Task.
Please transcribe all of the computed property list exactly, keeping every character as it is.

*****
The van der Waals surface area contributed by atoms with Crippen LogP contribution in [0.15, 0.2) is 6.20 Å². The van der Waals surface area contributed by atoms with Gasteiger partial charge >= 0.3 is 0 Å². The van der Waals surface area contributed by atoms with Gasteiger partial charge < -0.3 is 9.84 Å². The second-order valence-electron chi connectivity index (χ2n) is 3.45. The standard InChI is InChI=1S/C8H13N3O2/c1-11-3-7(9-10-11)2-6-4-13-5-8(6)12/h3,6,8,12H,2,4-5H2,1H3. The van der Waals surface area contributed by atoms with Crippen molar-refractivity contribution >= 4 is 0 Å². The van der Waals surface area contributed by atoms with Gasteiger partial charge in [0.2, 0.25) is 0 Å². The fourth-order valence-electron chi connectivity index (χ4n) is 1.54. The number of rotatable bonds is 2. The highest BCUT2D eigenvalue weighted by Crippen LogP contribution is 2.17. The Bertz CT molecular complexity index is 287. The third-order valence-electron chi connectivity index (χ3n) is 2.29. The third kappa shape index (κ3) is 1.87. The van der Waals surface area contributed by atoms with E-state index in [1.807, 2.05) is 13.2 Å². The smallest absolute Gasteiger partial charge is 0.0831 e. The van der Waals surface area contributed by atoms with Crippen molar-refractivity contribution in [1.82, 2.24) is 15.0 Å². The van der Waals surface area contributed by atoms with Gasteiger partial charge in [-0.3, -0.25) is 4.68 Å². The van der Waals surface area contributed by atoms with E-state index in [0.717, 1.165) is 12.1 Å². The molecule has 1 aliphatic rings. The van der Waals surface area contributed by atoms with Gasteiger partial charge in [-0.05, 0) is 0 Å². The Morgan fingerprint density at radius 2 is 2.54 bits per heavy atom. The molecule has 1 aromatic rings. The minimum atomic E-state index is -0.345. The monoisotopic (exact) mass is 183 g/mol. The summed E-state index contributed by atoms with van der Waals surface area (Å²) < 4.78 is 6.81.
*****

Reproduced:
The van der Waals surface area contributed by atoms with Crippen LogP contribution in [0.15, 0.2) is 6.20 Å². The van der Waals surface area contributed by atoms with Gasteiger partial charge >= 0.3 is 0 Å². The van der Waals surface area contributed by atoms with Gasteiger partial charge < -0.3 is 9.84 Å². The second-order valence-electron chi connectivity index (χ2n) is 3.45. The standard InChI is InChI=1S/C8H13N3O2/c1-11-3-7(9-10-11)2-6-4-13-5-8(6)12/h3,6,8,12H,2,4-5H2,1H3. The van der Waals surface area contributed by atoms with Crippen molar-refractivity contribution >= 4 is 0 Å². The van der Waals surface area contributed by atoms with Gasteiger partial charge in [0.2, 0.25) is 0 Å². The fourth-order valence-electron chi connectivity index (χ4n) is 1.54. The number of rotatable bonds is 2. The highest BCUT2D eigenvalue weighted by Crippen LogP contribution is 2.17. The Bertz CT molecular complexity index is 287. The third-order valence-electron chi connectivity index (χ3n) is 2.29. The third kappa shape index (κ3) is 1.87. The van der Waals surface area contributed by atoms with E-state index in [1.807, 2.05) is 13.2 Å². The smallest absolute Gasteiger partial charge is 0.0831 e. The van der Waals surface area contributed by atoms with Crippen molar-refractivity contribution in [1.82, 2.24) is 15.0 Å². The van der Waals surface area contributed by atoms with Gasteiger partial charge in [-0.3, -0.25) is 4.68 Å². The van der Waals surface area contributed by atoms with E-state index in [0.717, 1.165) is 12.1 Å². The molecule has 1 aliphatic rings. The van der Waals surface area contributed by atoms with Gasteiger partial charge in [-0.05, 0) is 0 Å². The Morgan fingerprint density at radius 2 is 2.54 bits per heavy atom. The molecule has 1 aromatic rings. The minimum atomic E-state index is -0.345. The monoisotopic (exact) mass is 183 g/mol. The summed E-state index contributed by atoms with van der Waals surface area (Å²) < 4.78 is 6.81.